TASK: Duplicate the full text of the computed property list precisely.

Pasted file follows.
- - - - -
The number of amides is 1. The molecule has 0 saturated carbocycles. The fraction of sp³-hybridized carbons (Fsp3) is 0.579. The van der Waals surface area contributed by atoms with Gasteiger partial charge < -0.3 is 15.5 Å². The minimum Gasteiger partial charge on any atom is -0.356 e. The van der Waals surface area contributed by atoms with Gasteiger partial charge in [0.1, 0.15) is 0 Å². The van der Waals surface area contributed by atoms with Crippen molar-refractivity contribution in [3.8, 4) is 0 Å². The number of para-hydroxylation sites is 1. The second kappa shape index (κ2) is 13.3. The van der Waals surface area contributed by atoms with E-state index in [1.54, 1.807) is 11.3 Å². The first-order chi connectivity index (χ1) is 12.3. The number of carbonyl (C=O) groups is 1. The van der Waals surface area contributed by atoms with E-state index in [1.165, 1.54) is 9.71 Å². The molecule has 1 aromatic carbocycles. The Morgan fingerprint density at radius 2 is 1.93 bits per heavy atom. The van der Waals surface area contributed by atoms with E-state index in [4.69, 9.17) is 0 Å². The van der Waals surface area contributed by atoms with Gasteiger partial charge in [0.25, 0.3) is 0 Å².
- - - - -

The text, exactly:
The number of amides is 1. The molecule has 0 saturated carbocycles. The fraction of sp³-hybridized carbons (Fsp3) is 0.579. The van der Waals surface area contributed by atoms with Gasteiger partial charge < -0.3 is 15.5 Å². The minimum Gasteiger partial charge on any atom is -0.356 e. The van der Waals surface area contributed by atoms with Gasteiger partial charge in [0.1, 0.15) is 0 Å². The van der Waals surface area contributed by atoms with Crippen molar-refractivity contribution in [3.8, 4) is 0 Å². The number of para-hydroxylation sites is 1. The second kappa shape index (κ2) is 13.3. The van der Waals surface area contributed by atoms with E-state index in [1.54, 1.807) is 11.3 Å². The first-order chi connectivity index (χ1) is 12.3. The number of carbonyl (C=O) groups is 1. The van der Waals surface area contributed by atoms with E-state index in [1.165, 1.54) is 9.71 Å². The molecule has 1 aromatic carbocycles. The Morgan fingerprint density at radius 2 is 1.93 bits per heavy atom. The van der Waals surface area contributed by atoms with E-state index in [4.69, 9.17) is 0 Å². The van der Waals surface area contributed by atoms with Gasteiger partial charge in [0.25, 0.3) is 0 Å².